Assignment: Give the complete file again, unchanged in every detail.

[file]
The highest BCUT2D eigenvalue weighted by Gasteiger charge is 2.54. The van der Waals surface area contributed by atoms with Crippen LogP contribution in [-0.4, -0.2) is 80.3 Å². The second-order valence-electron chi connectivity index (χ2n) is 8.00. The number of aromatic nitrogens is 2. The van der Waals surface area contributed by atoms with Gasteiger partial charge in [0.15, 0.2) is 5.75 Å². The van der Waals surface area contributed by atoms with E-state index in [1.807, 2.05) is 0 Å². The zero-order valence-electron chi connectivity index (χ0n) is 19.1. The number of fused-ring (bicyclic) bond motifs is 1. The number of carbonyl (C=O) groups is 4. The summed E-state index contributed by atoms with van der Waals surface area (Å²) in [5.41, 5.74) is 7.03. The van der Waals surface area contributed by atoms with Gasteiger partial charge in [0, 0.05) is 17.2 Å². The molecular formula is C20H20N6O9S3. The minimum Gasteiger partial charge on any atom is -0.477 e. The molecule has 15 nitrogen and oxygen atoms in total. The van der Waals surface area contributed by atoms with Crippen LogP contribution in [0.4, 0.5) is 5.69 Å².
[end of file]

The highest BCUT2D eigenvalue weighted by Gasteiger charge is 2.54. The van der Waals surface area contributed by atoms with Crippen LogP contribution in [-0.4, -0.2) is 80.3 Å². The second-order valence-electron chi connectivity index (χ2n) is 8.00. The number of aromatic nitrogens is 2. The van der Waals surface area contributed by atoms with Gasteiger partial charge in [0.15, 0.2) is 5.75 Å². The van der Waals surface area contributed by atoms with E-state index in [1.807, 2.05) is 0 Å². The zero-order valence-electron chi connectivity index (χ0n) is 19.1. The number of fused-ring (bicyclic) bond motifs is 1. The number of carbonyl (C=O) groups is 4. The summed E-state index contributed by atoms with van der Waals surface area (Å²) in [5.41, 5.74) is 7.03. The van der Waals surface area contributed by atoms with Gasteiger partial charge in [0, 0.05) is 17.2 Å². The molecular formula is C20H20N6O9S3. The minimum Gasteiger partial charge on any atom is -0.477 e. The molecule has 15 nitrogen and oxygen atoms in total. The van der Waals surface area contributed by atoms with Crippen LogP contribution in [0.4, 0.5) is 5.69 Å².